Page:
ECB left the policy rates unchanged, with the main refinancing rate, the marginal lending rate and the deposit rate staying at 0%, 0.25% and -0.40% respectively. The pace of asset purchases also stayed unchanged at 30B euro per month until September, or beyond, if necessary. President Mario Draghi attempted to downplay speculations that the central bank would soon adjust the forward guidance, as interpreted by many following the December meeting minutes. Meanwhile, he stressed that any rate hike would be ‘well past’ the end of asset purchases. Draghi also warned of the impacts of the strong euro on growth and complained about the US for talking down the greenback at the World Economic Forum.
Policymakers remained concerned about the inflation outlook. As suggested in the accompanying statement, inflation ‘yet to show more convincing signs of a sustained upward trend’. As such ‘an ample degree of monetary stimulus remains necessary for underlying inflation pressures to continue to build up’. Regarding the language on headline inflation, ECB expected it to ‘hover’ in the coming months, compared with ‘moderate. It continued to expect underlying inflation to ‘rise gradually over the medium term, supported by our monetary policy measures, the continuing economic expansion, the corresponding absorption of economic slack and rising wage growth’.
Perhaps the most closely aspect of the meeting was the forward guidance. There was no change in January. At the press conference, Draghi emphasized that such discussion ‘has not really started’ and clarified that the wording in the December minutes suggested that the discussion on forward guidance would start soon, rather than the forward guidance would be adjusted soon. Meanwhile, Draghi reiterated several times that the following criteria are needed for the removal of monetary easing: inflation should be on a path that reaches the target in the medium term, ECB should be confident on the degree of convergence towards the target and convergence has to be self-sustainable.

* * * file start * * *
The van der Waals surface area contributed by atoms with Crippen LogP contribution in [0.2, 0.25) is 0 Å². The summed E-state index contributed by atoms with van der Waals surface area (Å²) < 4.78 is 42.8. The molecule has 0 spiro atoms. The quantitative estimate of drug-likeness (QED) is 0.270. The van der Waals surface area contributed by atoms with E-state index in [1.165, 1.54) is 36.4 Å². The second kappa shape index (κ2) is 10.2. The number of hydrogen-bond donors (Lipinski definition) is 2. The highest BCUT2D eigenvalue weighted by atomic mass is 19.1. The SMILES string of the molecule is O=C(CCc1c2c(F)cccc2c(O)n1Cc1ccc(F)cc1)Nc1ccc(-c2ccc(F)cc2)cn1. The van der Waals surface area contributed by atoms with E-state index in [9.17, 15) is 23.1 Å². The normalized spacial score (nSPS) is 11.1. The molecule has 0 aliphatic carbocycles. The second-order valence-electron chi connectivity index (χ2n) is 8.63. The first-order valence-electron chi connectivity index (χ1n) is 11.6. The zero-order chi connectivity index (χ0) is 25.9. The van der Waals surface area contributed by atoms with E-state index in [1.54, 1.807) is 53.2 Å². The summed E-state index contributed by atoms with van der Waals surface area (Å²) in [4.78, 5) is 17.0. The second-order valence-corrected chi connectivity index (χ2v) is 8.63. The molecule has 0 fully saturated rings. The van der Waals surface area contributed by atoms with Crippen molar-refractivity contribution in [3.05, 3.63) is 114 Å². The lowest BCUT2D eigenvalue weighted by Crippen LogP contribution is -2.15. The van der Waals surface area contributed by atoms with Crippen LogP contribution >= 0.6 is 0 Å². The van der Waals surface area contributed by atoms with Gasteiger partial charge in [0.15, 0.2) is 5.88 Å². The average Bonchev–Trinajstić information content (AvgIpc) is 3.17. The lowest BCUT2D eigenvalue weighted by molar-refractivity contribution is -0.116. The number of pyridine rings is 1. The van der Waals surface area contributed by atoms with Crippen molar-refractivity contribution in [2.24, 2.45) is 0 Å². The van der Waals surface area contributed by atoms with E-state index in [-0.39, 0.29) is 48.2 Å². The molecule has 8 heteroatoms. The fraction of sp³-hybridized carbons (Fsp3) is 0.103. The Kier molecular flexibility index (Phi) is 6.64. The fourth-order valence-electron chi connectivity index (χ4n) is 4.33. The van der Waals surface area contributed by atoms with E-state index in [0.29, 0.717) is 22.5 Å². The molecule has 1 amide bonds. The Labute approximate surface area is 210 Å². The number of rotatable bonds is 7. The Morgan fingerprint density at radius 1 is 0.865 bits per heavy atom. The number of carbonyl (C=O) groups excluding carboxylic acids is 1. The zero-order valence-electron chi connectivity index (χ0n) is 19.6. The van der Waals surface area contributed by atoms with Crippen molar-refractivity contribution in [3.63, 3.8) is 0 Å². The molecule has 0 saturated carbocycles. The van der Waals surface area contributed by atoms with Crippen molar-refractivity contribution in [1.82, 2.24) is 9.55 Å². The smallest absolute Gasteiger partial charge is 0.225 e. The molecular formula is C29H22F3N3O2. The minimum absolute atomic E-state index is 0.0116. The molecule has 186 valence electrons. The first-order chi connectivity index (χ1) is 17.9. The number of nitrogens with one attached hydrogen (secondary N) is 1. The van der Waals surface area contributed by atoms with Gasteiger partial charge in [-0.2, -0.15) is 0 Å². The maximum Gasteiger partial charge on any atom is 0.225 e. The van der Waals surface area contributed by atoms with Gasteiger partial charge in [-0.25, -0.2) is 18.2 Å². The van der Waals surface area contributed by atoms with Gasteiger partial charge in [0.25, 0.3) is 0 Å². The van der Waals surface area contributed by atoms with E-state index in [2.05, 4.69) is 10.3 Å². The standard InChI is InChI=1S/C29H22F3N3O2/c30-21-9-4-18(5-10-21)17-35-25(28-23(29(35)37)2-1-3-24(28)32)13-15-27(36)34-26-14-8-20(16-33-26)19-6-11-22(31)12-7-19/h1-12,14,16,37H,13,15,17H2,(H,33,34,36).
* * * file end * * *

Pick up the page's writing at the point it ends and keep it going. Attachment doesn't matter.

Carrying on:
Regarding the accelerated strength in the single currency recently, the central bank warned that ‘the recent volatility in the exchange rate represents a source of uncertainty which requires monitoring with regard to its possible implications for the medium-term outlook for price stability’. Meanwhile, Draghi was clearly discontent with US Treasury Secretary Mnuchin’s comments about a weak US dollar in recent days. He noted that ‘the use of language’ by some other parties ‘doesn’t reflect the terms of reference we have agreed’, pointing to the international agreement made last October on the commitment to not talk down a country’s currency. At the press conference Draghi added that ‘several members expressed concern, which was ‘broader than simply the exchange rate’ but was ‘about the overall status of international relations right now’. Recall that Mnuchin suggested at the annual World Economic Forum at Davos, Switzerland that ‘obviously a weaker USD is good for us as it relates to trade and opportunities’ and the currency’s short term value is ‘not a concern of ours at all’. Yet, he affirmed that in ‘longer term, the strength of the dollar is a reflection of the strength of the US economy and the fact that it is and will continue to be the primary currency in terms of the reserve currency’